The increasing noise level finally drew the attention of Mr. Wilson. The vice-principal entered the room and began searching for Mrs. Schreeber. The room was a shamble. The children completely out of order. He intended to find out why. Unfortunately, it appeared that the teacher was out.
Mr. Wilson’s anger turned quickly to concern. He had known Mrs. Schreeber for many years, and such an unprofessional desertion of her post was not at all like her. He called the maintenance staff, and ordered them to search the school for the missing teacher. He then assumed the formidable task of regaining control of the classroom.
As his lack of progress progressed, Mr. Wilson dearly wished that the real principal were here to handle the growing disaster. Ms. Kalinda would know what to do. He had not been a particularly good teacher, and was even less competent as an administrator. His tenure depended solely upon political favors, at which he actually had some competence. Sadly, the decision fell upon him as to how to handle the growing chaos.
He finally resolved to move the class out to the playground. Having done so, he then had his secretary determine which students lived within walking distance of the school. As he had hoped, only a handful was in need of transportation. He immediately dismissed the local children to walk home, though his secretary (actually Ms. Kalinda’s secretary) protested that it violated policy. Mr. Wilson assured her that she could easily advise the parents by phone while the little ones were walking home. Not particularly convinced, she began this task, still protesting.
Jeffy’s journey home was not without further incident. Along with the items and person he had multiplied out of existence, he also eliminated the Henderson’s garbage can. They had left it in the middle of the sidewalk.
Jeffy also multiplied away two aggressive dogs, one rather unfriendly kitten, and an inconveniently placed hedge. He also used his newfound power to produce a suitably large gap in traffic when he needed to cross the road.
The little boy skipped along the sidewalk as his house came into view. He decided not to bother with the door, and in time with his skipping he pronounced his mathematical formula. The door ended its existence just as the bouncing boy skipped through the now open space.
Jeffy stopped in the hallway, and peaked into the living room. His mother was not there. He walked softly past the stairs, pretty sure that his mother was not in the upper part of the house. He wandered toward the kitchen, expecting that she would be there. Mom was almost always in the kitchen when he got home from school.
The kitchen was empty. His mother was not in the back yard. He checked the laundry room, but she was not there. She was not in his father’s study. He walked back to the stairway, and looked up. He began a slow assent.
He found the door to his parent’s room opened just enough for him to peak in. He could see his mother on the edge of the bed, getting dressed. The bed was rumpled. Though he had found his mother, something seemed terribly wrong. He longed to call out, to run to her, but he could not. The light in his eye went dark.
It was then that he caught a movement out of the corner of his eye. A man was in the bathroom adjoining his parents’ bedroom. A man he did not know. The man was putting on his shirt. Without a conscious thought, Jeffy pronounced the mathematical litany. The man was no more.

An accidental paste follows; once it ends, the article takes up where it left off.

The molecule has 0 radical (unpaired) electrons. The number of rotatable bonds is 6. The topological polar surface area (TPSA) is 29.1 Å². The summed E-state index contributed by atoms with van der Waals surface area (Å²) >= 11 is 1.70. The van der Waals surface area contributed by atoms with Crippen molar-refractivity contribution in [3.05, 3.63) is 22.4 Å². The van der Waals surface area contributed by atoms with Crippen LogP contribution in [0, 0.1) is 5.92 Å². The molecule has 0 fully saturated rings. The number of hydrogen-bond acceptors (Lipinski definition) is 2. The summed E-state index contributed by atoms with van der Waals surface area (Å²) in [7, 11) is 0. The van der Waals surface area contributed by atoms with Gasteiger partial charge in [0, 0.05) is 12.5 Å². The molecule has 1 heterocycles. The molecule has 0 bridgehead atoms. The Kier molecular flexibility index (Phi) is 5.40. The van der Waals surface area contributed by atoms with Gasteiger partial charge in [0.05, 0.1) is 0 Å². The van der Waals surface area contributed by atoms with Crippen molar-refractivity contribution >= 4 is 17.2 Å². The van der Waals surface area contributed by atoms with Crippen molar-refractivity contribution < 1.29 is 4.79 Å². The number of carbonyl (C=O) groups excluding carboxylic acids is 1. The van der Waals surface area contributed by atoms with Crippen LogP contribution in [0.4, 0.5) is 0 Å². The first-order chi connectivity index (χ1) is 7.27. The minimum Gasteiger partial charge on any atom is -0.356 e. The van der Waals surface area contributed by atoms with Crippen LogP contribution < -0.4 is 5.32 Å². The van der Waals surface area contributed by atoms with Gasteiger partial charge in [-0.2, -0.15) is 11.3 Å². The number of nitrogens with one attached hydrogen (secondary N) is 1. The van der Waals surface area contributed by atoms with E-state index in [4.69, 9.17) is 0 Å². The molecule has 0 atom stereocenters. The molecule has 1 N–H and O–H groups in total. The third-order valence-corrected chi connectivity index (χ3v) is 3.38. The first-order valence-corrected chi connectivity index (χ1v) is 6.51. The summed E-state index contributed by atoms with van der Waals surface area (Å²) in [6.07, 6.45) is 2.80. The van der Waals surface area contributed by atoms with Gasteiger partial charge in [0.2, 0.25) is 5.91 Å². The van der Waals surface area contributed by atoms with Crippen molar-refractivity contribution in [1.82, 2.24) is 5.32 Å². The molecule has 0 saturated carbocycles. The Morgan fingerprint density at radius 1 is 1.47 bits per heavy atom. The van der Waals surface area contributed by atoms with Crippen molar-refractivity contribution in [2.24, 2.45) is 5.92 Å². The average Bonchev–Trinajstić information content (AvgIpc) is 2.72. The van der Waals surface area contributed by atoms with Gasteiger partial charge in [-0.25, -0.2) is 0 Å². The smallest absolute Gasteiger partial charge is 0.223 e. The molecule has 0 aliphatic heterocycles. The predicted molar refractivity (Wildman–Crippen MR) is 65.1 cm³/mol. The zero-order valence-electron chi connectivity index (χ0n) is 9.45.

He was finally able to move. He walked slowly into his mother’s room, and watched her as she continued to get dressed. She did not see him until she stood and turned to pick up her blouse from the end of the bed.
“Jeffy!” she exclaimed, with a voice that was both a whisper and a shriek. She cast a quick glance toward the bathroom, hoping that her son had not seen the man who had recently shared her bed.
“The man is not there.” Said Jeffy. The darkness in his eyes now had the depth of infinite nothingness.
“Let me explain, Jeffy.” Said his mother, as she cast about desperately in her mind for something to say. Half a dozen conflicting emotions coursed through her tortured thoughts. How could she explain to such a young boy the complex things in an adult life that lead to an affair?
She looked into her son’s eyes, and found there only darkness. The darkness screamed accusations and played against the guilt and frustration that were the cause and the result of her affair. The realization grew that she did not really understand these things herself.
The frustration peaked her anger. She sat down on the bed, as the anger distilled into what she would say. How dare her son intrude on her, coming home unexpected, seeing things that did not concern him!
“Jeffy, what are you doing home?” she asked in a loud, accusing voice. Perhaps he could be cowed into silence, bullied by her wrath. It had worked for her father, so many years ago. “Did you run away from school? Answer me, young man!”
Jeffy was not cowed. He simply looked at his mother with cold, dark eyes.
She drew a breath, preparing another attempt to dominate her son. She had to get control. He could ruin everything!
Before she spoke, Jeffy said, “The bed times nothing is nothing.” She hit the floor, hard. The shock to her body preceded the shock to her mind.
“ ‘The man is gone.’ You said ‘The man is gone.’” She mumbled. She looked toward the bathroom, wondering. Hoping.
“The bathroom times nothing is nothing.” Said Jeffy.
Not even a flash of light. One moment, the wall between the bathroom and the bedroom was there. Now, she could see the houses across the street through the gap that was once a well-appointed bathroom.
She turned, a tear slowly beading at the corner of one eye. The darkness in his eyes wrenched at her sanity.
“No.” she said, quietly. “Jeffy, no.” Hope left her.
“Anything times nothing is nothing, Mommy.” Said Jeffy.
“Mommy, everything times nothing is nothing.”